Dutra filed no declaration of his version of events.2  The Board of Review's findings did recount one version of events, and concluded that Dutra had acted properly. Even assuming that these "findings" would be admissible,3  at best they created an issue of fact, precluding summary judgment. See Anderson v. Liberty Lobby, Inc., 477 U.S. 242, 248 (1986) (a dispute is genuine "if the evidence is such that a reasonable jury could return a verdict for the nonmoving party."). Thus, summary judgment was inappropriate on the basis of those facts.

The summary judgment record also included plaintiff's Pen.Code Sec. 69 conviction. Dutra argues that the conviction bars plaintiff's Sec. 1983 claim based on the use of excessive force. We conclude otherwise.

The availability of collateral estoppel is a mixed question of law and fact, in which legal issues predominate. It is reviewed de novo. Ayers v. City of Richmond, 895 F.2d 1267, 1270 (9th Cir. 1990). State law governs the application of collateral estoppel to a state court judgment in a federal civil rights action. Id. California law provides four criteria for determining whether collateral estoppel applies: (1) Did the party have motivation to fully litigate the issues; (2) Was there a full and fair trial; (3) Was the issue necessarily decided in the criminal trial; and (4) Is the party against whom estoppel asserted in privity with a party to the prior trial. Id. at 1271. The party seeking to assert estoppel has the burden of pleading and proving that estoppel should apply. "To sustain this burden a party must introduce a record sufficient to reveal the controlling facts and pinpoint the exact issues litigated in the prior action." Hernandez v. City of Los Angeles, 624 F.2d 935, 937 (9th Cir. 1980).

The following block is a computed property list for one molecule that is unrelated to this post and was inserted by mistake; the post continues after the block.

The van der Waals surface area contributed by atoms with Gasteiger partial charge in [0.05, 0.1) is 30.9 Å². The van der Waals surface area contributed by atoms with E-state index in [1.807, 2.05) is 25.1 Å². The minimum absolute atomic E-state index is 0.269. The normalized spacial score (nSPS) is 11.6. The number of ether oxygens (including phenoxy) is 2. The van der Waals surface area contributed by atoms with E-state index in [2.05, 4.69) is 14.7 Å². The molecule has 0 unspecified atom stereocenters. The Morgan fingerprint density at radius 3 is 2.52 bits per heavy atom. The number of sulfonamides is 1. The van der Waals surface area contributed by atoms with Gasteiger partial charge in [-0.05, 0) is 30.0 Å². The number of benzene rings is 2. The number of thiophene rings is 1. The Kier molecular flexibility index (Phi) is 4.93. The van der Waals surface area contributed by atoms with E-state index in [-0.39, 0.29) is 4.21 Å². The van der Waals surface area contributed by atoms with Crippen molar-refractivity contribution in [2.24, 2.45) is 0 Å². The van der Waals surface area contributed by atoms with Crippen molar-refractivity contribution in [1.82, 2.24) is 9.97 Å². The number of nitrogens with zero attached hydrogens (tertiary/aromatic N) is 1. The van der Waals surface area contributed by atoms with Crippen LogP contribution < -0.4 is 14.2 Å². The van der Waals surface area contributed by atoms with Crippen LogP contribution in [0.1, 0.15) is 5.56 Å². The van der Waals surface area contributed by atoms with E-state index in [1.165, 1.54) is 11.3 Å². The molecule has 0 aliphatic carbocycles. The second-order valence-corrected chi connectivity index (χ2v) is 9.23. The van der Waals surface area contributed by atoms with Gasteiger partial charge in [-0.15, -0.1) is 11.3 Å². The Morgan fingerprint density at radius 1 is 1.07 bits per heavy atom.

Penal Code Sec. 69 provides:

Every person who attempts, by means of any threat or violence, to deter or prevent an executive officer from performing any duty imposed upon such officer by law, or who knowingly resists, by the use of force or violence, such officer, in the performance of his duty [is guilty of a criminal offense].

A "threat" can give rise to a violation of this section only if it is a threat of violence, and not of any legal act. People v. Superior Court, 199 C.A.3d 893, 894 (1984). However, a threat without violence may also result in conviction. The threat need not be directed at the officer and need not be imminent. People v. M.L.B., 110 Cal. App. 3d 501, 502 (1980) (threat to burn down officers' houses).